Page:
MARCH 6th 2010
The Prime Minister of Iceland thinks (and states) that it was by offering his citizens a referendum on whether or not Iceland should pay its debts of principal and interest that he succeeded in getting the terms of the payment improved. The truth is that offering a referendum was an act of unparalleled folly which could well have led to confusion and disaster. To pretend to the Icelandic people that have the power to decide on such things while remaining within the entire panoply of international legislation and protection, all of which the average citizen in all of the world's nations are blissfully unaware was, I will accept, forced on his administration as a way of remaining in office and achieving some pretense of regaining control of a situation brought about by extreme opportunistic negligence over the previous decade. Most of the Icelandic public have said they do not believe they are liable to pay the debt at all, let alone on the terms first suggested. For their Prime Minister to tell them they have the power to make this decision on national policy is typical of the delusions that citizens of the modern world suffer from collectively. They believe they have MONEY, sometimes, and that governments have NO MONEY, because governments are fond of saying this when asked to pay for public services. The truth is more complicated.

The value of money is no longer associated with the market value of coins, whether that be high or low, or with paper notes. It's value is dependent on the credibility of the guardian and arbitrator of any given currency, as judged in the global scales in which all global currencies are weighed. National Governments are the guardians and arbitrators, even if they subcontract the mechanics of their national or central (in the case of the Euro) banking operations to a body barred from involvement in political decision making beyond the purely financial and monetary, while the government is barred in turn from manipulating the interest rate. Such operations as Quantitative Easing can be carried out as a matter of judgment when bubbles of notional wealth are burst, but only when general liquidity has been sucked from the system to the extent that trade in goods and services is threatened. That is why appropriate Quantitative Easing is not inflationary, but the hysteresis in the system, the trousering of surpluses and the global black markets of various kinds means that hawk-eyed monitoring and serious international cooperation at the highest level is a sine qua non of these operations.

As individuals we can own goods and property. They value of these are the market value. We do no own money as such, we have a credit account with a national bank. If that bank goes bust we have lost all of that money. This has been happening regularly in various parts of the globe over many years. To tell Icelanders they have the right to not pay their debts is telling them they have the right to send themselves down the plughole leaving them only with goods and property (if they have these) which they can sell if they wish for whatever currency a buyer may have that they are prepared to accept. They can use their domestic currency, the Icelandic equivalent of Harold Wilson's famous 'Pound in your Pocket', between themselves, whatever its value outside, but as they now realise they need goods and services from outside Iceland. In other words, stability and international support is a necessity unless they wish to go to war and appropriate these as was done in the middle ages when bows and arrows had a limited destructive effect on the infrastructure, however painful it may have been to get one in the eye. Today, we are adults apart from the fundamentalist throwbacks.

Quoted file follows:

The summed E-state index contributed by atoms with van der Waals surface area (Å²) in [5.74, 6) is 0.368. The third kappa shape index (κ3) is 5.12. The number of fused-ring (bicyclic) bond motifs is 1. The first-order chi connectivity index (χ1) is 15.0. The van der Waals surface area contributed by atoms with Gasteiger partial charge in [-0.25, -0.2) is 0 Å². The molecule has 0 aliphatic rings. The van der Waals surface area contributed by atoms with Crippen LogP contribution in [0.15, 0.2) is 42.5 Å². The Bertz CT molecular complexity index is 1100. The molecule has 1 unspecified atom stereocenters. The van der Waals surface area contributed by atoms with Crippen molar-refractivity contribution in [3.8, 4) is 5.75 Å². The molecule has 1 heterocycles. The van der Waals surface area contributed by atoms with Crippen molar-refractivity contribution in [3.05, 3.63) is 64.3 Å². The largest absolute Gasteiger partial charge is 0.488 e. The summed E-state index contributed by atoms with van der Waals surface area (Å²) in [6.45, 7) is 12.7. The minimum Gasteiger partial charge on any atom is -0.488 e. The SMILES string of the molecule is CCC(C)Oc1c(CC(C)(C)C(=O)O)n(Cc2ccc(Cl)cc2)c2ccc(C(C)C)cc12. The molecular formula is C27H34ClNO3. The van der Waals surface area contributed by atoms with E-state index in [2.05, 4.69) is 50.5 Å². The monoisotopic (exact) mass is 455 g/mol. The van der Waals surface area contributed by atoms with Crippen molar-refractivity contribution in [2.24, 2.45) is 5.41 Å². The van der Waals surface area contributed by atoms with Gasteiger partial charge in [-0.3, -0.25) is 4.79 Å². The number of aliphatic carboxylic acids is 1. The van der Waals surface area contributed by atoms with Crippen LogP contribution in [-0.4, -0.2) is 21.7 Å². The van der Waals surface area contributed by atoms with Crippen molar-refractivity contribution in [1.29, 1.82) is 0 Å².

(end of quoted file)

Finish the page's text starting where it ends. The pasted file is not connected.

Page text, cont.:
In summary, it is time to be clear that referenda are not permissible unless every clause and paragraph of every international (and domestic!) item of legislation is ratified by referendum. That is tantamount to having a referendum now to approve the status quo, whatever it is, before moving on. I would not advise that as there many things that have to be modified and developed as circumstances change. Most of our laws are tentative, the result of the latest thinking on how best to run our affairs in the best interest of maintaining a civil society. We do this by dialogue and debate on options put before parliaments in representative democracies. A referendum cannot be held on any policy unless the probable consequences of the yes and no vote are set out and these are fully accepted as possibilities. A referendum should only be held if its aim is to bind a nation long term, beyond the life of elected parliaments. Even then a referendum is not for ever.

The Icelandic government will ignore their referendum and save face by saying that it not longer applies as the terms of the deal no longer apply. However, unless they and the rest of the world have learned a terrible lesson from this they will have started a trend in political idiocy that could lead to worse.